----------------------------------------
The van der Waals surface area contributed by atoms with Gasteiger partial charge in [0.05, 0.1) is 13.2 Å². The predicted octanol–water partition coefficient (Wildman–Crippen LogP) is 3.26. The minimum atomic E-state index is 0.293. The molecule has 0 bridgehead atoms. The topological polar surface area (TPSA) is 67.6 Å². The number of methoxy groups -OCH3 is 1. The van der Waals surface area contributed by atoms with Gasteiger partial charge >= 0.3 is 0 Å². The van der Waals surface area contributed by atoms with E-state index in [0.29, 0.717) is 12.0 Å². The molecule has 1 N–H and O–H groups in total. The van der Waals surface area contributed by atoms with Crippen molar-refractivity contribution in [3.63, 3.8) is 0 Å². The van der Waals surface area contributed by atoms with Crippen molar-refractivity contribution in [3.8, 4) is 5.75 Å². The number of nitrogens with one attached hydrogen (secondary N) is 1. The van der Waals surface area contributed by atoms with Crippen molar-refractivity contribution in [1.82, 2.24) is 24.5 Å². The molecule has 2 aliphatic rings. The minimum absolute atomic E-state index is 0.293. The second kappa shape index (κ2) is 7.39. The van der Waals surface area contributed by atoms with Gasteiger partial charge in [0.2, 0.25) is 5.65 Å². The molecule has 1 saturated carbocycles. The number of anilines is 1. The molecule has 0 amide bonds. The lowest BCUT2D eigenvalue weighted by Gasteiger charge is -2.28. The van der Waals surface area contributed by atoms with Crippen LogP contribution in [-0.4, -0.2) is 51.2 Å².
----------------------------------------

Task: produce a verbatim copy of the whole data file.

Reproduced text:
The van der Waals surface area contributed by atoms with Gasteiger partial charge in [0.05, 0.1) is 13.2 Å². The predicted octanol–water partition coefficient (Wildman–Crippen LogP) is 3.26. The minimum atomic E-state index is 0.293. The molecule has 0 bridgehead atoms. The topological polar surface area (TPSA) is 67.6 Å². The number of methoxy groups -OCH3 is 1. The van der Waals surface area contributed by atoms with Gasteiger partial charge >= 0.3 is 0 Å². The van der Waals surface area contributed by atoms with E-state index in [0.29, 0.717) is 12.0 Å². The molecule has 1 N–H and O–H groups in total. The van der Waals surface area contributed by atoms with Crippen molar-refractivity contribution in [3.63, 3.8) is 0 Å². The van der Waals surface area contributed by atoms with Crippen molar-refractivity contribution in [3.8, 4) is 5.75 Å². The number of nitrogens with one attached hydrogen (secondary N) is 1. The van der Waals surface area contributed by atoms with Crippen molar-refractivity contribution in [1.82, 2.24) is 24.5 Å². The molecule has 2 aliphatic rings. The minimum absolute atomic E-state index is 0.293. The second kappa shape index (κ2) is 7.39. The van der Waals surface area contributed by atoms with Gasteiger partial charge in [0.2, 0.25) is 5.65 Å². The molecule has 1 saturated carbocycles. The number of anilines is 1. The molecule has 0 amide bonds. The lowest BCUT2D eigenvalue weighted by Gasteiger charge is -2.28. The van der Waals surface area contributed by atoms with Crippen LogP contribution in [-0.4, -0.2) is 51.2 Å².